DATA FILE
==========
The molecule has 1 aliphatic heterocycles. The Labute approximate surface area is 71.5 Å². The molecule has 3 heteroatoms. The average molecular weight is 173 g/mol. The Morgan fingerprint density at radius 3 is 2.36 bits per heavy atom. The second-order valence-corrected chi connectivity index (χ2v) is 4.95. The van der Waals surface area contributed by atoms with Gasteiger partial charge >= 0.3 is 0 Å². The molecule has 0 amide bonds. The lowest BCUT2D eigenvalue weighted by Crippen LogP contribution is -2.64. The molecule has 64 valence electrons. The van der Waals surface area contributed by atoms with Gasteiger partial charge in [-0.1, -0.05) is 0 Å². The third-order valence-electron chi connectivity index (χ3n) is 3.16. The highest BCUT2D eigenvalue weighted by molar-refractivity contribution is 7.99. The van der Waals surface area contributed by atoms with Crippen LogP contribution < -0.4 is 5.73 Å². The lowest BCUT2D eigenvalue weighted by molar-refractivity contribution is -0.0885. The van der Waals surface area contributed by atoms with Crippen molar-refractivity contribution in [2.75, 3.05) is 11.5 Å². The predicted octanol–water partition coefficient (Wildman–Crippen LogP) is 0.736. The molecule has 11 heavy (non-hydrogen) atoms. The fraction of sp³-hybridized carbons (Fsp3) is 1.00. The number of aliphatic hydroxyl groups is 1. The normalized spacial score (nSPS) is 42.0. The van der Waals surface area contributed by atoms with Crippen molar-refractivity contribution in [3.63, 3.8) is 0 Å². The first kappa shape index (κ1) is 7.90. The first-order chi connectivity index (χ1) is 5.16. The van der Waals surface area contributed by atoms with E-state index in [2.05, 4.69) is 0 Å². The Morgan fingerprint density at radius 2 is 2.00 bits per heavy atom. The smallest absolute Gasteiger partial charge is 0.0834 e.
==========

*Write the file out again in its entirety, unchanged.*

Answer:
The molecule has 1 aliphatic heterocycles. The Labute approximate surface area is 71.5 Å². The molecule has 3 heteroatoms. The average molecular weight is 173 g/mol. The Morgan fingerprint density at radius 3 is 2.36 bits per heavy atom. The second-order valence-corrected chi connectivity index (χ2v) is 4.95. The van der Waals surface area contributed by atoms with Gasteiger partial charge >= 0.3 is 0 Å². The molecule has 0 amide bonds. The lowest BCUT2D eigenvalue weighted by Crippen LogP contribution is -2.64. The molecule has 64 valence electrons. The van der Waals surface area contributed by atoms with Gasteiger partial charge in [-0.1, -0.05) is 0 Å². The third-order valence-electron chi connectivity index (χ3n) is 3.16. The highest BCUT2D eigenvalue weighted by molar-refractivity contribution is 7.99. The van der Waals surface area contributed by atoms with Crippen LogP contribution < -0.4 is 5.73 Å². The lowest BCUT2D eigenvalue weighted by molar-refractivity contribution is -0.0885. The van der Waals surface area contributed by atoms with Crippen molar-refractivity contribution in [2.75, 3.05) is 11.5 Å². The predicted octanol–water partition coefficient (Wildman–Crippen LogP) is 0.736. The molecule has 11 heavy (non-hydrogen) atoms. The fraction of sp³-hybridized carbons (Fsp3) is 1.00. The number of aliphatic hydroxyl groups is 1. The normalized spacial score (nSPS) is 42.0. The van der Waals surface area contributed by atoms with Crippen molar-refractivity contribution in [3.63, 3.8) is 0 Å². The first kappa shape index (κ1) is 7.90. The first-order chi connectivity index (χ1) is 5.16. The van der Waals surface area contributed by atoms with E-state index in [2.05, 4.69) is 0 Å². The Morgan fingerprint density at radius 2 is 2.00 bits per heavy atom. The smallest absolute Gasteiger partial charge is 0.0834 e.